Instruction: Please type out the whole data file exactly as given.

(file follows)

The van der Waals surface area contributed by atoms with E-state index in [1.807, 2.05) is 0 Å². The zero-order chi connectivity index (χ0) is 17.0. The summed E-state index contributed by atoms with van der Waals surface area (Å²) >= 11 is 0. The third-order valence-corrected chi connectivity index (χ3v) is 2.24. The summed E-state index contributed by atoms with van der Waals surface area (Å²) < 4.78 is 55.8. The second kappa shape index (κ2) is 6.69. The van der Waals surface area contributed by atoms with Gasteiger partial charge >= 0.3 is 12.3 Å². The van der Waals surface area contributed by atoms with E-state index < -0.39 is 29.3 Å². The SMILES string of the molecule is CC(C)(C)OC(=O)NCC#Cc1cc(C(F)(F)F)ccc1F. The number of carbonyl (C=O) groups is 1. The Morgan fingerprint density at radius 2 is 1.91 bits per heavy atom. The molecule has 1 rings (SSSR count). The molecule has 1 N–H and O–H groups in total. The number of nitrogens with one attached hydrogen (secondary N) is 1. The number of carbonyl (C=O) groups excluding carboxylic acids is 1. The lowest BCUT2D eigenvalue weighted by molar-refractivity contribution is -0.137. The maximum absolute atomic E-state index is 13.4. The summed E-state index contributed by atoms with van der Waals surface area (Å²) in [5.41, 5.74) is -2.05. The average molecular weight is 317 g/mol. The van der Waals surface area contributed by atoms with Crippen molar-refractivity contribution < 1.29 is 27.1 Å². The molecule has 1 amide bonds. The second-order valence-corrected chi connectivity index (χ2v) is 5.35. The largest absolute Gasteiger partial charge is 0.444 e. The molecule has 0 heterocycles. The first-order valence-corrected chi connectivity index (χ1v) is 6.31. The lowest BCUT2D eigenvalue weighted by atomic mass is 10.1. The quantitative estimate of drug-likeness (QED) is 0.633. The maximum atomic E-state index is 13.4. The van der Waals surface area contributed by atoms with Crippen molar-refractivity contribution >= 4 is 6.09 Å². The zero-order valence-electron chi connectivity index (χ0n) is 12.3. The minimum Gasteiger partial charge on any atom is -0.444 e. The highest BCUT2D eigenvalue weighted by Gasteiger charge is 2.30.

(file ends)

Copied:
The van der Waals surface area contributed by atoms with E-state index in [1.807, 2.05) is 0 Å². The zero-order chi connectivity index (χ0) is 17.0. The summed E-state index contributed by atoms with van der Waals surface area (Å²) >= 11 is 0. The third-order valence-corrected chi connectivity index (χ3v) is 2.24. The summed E-state index contributed by atoms with van der Waals surface area (Å²) < 4.78 is 55.8. The second kappa shape index (κ2) is 6.69. The van der Waals surface area contributed by atoms with Gasteiger partial charge >= 0.3 is 12.3 Å². The van der Waals surface area contributed by atoms with E-state index < -0.39 is 29.3 Å². The SMILES string of the molecule is CC(C)(C)OC(=O)NCC#Cc1cc(C(F)(F)F)ccc1F. The number of carbonyl (C=O) groups is 1. The Morgan fingerprint density at radius 2 is 1.91 bits per heavy atom. The molecule has 1 rings (SSSR count). The molecule has 1 N–H and O–H groups in total. The number of nitrogens with one attached hydrogen (secondary N) is 1. The number of carbonyl (C=O) groups excluding carboxylic acids is 1. The lowest BCUT2D eigenvalue weighted by molar-refractivity contribution is -0.137. The maximum absolute atomic E-state index is 13.4. The summed E-state index contributed by atoms with van der Waals surface area (Å²) in [5.41, 5.74) is -2.05. The average molecular weight is 317 g/mol. The van der Waals surface area contributed by atoms with Crippen molar-refractivity contribution < 1.29 is 27.1 Å². The molecule has 1 amide bonds. The second-order valence-corrected chi connectivity index (χ2v) is 5.35. The largest absolute Gasteiger partial charge is 0.444 e. The molecule has 0 heterocycles. The first-order valence-corrected chi connectivity index (χ1v) is 6.31. The lowest BCUT2D eigenvalue weighted by atomic mass is 10.1. The quantitative estimate of drug-likeness (QED) is 0.633. The maximum atomic E-state index is 13.4. The van der Waals surface area contributed by atoms with Crippen molar-refractivity contribution >= 4 is 6.09 Å². The zero-order valence-electron chi connectivity index (χ0n) is 12.3. The minimum Gasteiger partial charge on any atom is -0.444 e. The highest BCUT2D eigenvalue weighted by Gasteiger charge is 2.30.